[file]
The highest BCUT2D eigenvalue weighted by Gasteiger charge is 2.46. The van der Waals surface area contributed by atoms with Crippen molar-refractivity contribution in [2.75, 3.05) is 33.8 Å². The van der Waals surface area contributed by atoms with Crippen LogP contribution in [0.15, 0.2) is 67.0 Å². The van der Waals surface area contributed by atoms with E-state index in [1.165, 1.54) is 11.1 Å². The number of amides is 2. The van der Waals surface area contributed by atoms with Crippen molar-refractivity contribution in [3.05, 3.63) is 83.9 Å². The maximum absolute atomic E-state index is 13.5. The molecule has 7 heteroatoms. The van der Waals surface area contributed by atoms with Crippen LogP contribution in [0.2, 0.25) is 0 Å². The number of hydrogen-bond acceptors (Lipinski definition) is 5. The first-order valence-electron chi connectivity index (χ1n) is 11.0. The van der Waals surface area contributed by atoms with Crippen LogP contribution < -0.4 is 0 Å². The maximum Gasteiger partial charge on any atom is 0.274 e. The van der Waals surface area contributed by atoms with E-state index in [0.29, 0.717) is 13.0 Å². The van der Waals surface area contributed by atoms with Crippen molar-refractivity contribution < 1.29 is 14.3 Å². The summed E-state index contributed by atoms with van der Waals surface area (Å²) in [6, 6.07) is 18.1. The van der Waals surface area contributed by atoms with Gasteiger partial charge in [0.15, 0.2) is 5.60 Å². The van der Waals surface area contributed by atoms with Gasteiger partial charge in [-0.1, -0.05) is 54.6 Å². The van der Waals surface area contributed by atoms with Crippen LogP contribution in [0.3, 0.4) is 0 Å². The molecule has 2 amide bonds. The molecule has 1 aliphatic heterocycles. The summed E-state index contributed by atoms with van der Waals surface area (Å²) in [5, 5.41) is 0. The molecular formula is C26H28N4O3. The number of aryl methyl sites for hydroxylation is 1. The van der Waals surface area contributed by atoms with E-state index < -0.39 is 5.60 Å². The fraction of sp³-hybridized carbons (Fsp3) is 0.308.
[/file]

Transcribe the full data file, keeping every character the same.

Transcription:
The highest BCUT2D eigenvalue weighted by Gasteiger charge is 2.46. The van der Waals surface area contributed by atoms with Crippen molar-refractivity contribution in [2.75, 3.05) is 33.8 Å². The van der Waals surface area contributed by atoms with Crippen LogP contribution in [0.15, 0.2) is 67.0 Å². The van der Waals surface area contributed by atoms with E-state index in [1.165, 1.54) is 11.1 Å². The number of amides is 2. The van der Waals surface area contributed by atoms with Crippen molar-refractivity contribution in [3.05, 3.63) is 83.9 Å². The maximum absolute atomic E-state index is 13.5. The molecule has 7 heteroatoms. The van der Waals surface area contributed by atoms with Crippen LogP contribution in [0.2, 0.25) is 0 Å². The number of hydrogen-bond acceptors (Lipinski definition) is 5. The first-order valence-electron chi connectivity index (χ1n) is 11.0. The van der Waals surface area contributed by atoms with Crippen LogP contribution < -0.4 is 0 Å². The maximum Gasteiger partial charge on any atom is 0.274 e. The van der Waals surface area contributed by atoms with E-state index in [0.29, 0.717) is 13.0 Å². The van der Waals surface area contributed by atoms with Crippen molar-refractivity contribution < 1.29 is 14.3 Å². The summed E-state index contributed by atoms with van der Waals surface area (Å²) in [6, 6.07) is 18.1. The van der Waals surface area contributed by atoms with Gasteiger partial charge in [0.15, 0.2) is 5.60 Å². The van der Waals surface area contributed by atoms with Gasteiger partial charge in [-0.1, -0.05) is 54.6 Å². The van der Waals surface area contributed by atoms with Crippen LogP contribution in [0.3, 0.4) is 0 Å². The molecule has 2 amide bonds. The molecule has 1 aliphatic heterocycles. The summed E-state index contributed by atoms with van der Waals surface area (Å²) in [5, 5.41) is 0. The molecular formula is C26H28N4O3. The number of aryl methyl sites for hydroxylation is 1. The van der Waals surface area contributed by atoms with E-state index < -0.39 is 5.60 Å². The fraction of sp³-hybridized carbons (Fsp3) is 0.308.